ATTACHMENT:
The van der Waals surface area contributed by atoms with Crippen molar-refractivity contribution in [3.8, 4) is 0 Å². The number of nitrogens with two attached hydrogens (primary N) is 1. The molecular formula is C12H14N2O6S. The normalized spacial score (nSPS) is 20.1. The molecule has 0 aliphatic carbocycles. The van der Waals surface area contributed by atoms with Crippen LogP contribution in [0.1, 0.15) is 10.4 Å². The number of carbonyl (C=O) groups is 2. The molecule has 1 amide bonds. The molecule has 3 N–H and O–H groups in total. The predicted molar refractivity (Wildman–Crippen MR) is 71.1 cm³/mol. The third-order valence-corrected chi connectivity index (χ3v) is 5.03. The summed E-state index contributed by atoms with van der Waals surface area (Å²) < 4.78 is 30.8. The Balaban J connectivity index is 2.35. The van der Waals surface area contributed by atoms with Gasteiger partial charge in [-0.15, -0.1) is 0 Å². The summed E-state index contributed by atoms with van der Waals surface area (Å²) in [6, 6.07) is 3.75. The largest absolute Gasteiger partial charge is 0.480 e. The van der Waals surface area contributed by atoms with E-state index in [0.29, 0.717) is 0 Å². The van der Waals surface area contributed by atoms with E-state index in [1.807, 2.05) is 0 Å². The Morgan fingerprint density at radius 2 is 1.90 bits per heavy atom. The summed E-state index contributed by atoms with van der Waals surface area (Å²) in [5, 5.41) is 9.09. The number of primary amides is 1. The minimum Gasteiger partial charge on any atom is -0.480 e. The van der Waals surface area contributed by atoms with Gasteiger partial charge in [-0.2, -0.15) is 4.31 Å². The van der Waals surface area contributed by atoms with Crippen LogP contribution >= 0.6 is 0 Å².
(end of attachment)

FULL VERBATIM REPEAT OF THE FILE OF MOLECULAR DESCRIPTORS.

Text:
The van der Waals surface area contributed by atoms with Crippen molar-refractivity contribution in [3.8, 4) is 0 Å². The number of nitrogens with two attached hydrogens (primary N) is 1. The molecular formula is C12H14N2O6S. The normalized spacial score (nSPS) is 20.1. The molecule has 0 aliphatic carbocycles. The van der Waals surface area contributed by atoms with Crippen LogP contribution in [0.1, 0.15) is 10.4 Å². The number of carbonyl (C=O) groups is 2. The molecule has 1 amide bonds. The molecule has 3 N–H and O–H groups in total. The predicted molar refractivity (Wildman–Crippen MR) is 71.1 cm³/mol. The third-order valence-corrected chi connectivity index (χ3v) is 5.03. The summed E-state index contributed by atoms with van der Waals surface area (Å²) < 4.78 is 30.8. The Balaban J connectivity index is 2.35. The van der Waals surface area contributed by atoms with Gasteiger partial charge in [-0.15, -0.1) is 0 Å². The summed E-state index contributed by atoms with van der Waals surface area (Å²) in [6, 6.07) is 3.75. The largest absolute Gasteiger partial charge is 0.480 e. The van der Waals surface area contributed by atoms with E-state index in [0.29, 0.717) is 0 Å². The van der Waals surface area contributed by atoms with E-state index in [1.807, 2.05) is 0 Å². The Morgan fingerprint density at radius 2 is 1.90 bits per heavy atom. The summed E-state index contributed by atoms with van der Waals surface area (Å²) in [5, 5.41) is 9.09. The number of primary amides is 1. The minimum Gasteiger partial charge on any atom is -0.480 e. The van der Waals surface area contributed by atoms with Gasteiger partial charge in [-0.2, -0.15) is 4.31 Å². The van der Waals surface area contributed by atoms with Crippen LogP contribution >= 0.6 is 0 Å².